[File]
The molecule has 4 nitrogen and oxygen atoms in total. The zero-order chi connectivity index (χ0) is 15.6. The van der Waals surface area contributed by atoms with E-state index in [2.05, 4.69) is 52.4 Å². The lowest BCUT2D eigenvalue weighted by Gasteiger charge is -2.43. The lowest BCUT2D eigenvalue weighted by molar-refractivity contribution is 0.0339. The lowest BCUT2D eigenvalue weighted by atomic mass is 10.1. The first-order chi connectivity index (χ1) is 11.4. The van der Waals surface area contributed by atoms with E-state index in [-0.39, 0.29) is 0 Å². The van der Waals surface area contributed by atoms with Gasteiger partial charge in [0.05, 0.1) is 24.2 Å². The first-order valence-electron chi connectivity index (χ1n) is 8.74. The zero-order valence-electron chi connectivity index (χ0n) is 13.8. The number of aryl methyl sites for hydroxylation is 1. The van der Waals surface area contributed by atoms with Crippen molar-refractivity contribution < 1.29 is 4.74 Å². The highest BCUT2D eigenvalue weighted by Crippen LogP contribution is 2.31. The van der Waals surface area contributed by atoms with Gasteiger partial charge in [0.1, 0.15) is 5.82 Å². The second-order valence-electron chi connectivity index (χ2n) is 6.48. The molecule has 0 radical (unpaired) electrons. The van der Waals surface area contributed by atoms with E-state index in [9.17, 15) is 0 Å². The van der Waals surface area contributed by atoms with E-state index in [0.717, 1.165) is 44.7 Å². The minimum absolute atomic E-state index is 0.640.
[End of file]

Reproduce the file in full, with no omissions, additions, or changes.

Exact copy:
The molecule has 4 nitrogen and oxygen atoms in total. The zero-order chi connectivity index (χ0) is 15.6. The van der Waals surface area contributed by atoms with E-state index in [2.05, 4.69) is 52.4 Å². The lowest BCUT2D eigenvalue weighted by Gasteiger charge is -2.43. The lowest BCUT2D eigenvalue weighted by molar-refractivity contribution is 0.0339. The lowest BCUT2D eigenvalue weighted by atomic mass is 10.1. The first-order chi connectivity index (χ1) is 11.4. The van der Waals surface area contributed by atoms with E-state index in [-0.39, 0.29) is 0 Å². The van der Waals surface area contributed by atoms with Gasteiger partial charge in [0.05, 0.1) is 24.2 Å². The first-order valence-electron chi connectivity index (χ1n) is 8.74. The zero-order valence-electron chi connectivity index (χ0n) is 13.8. The number of aryl methyl sites for hydroxylation is 1. The van der Waals surface area contributed by atoms with Crippen molar-refractivity contribution < 1.29 is 4.74 Å². The highest BCUT2D eigenvalue weighted by Crippen LogP contribution is 2.31. The van der Waals surface area contributed by atoms with Gasteiger partial charge in [0.1, 0.15) is 5.82 Å². The second-order valence-electron chi connectivity index (χ2n) is 6.48. The molecule has 0 radical (unpaired) electrons. The van der Waals surface area contributed by atoms with E-state index in [9.17, 15) is 0 Å². The van der Waals surface area contributed by atoms with E-state index in [0.717, 1.165) is 44.7 Å². The minimum absolute atomic E-state index is 0.640.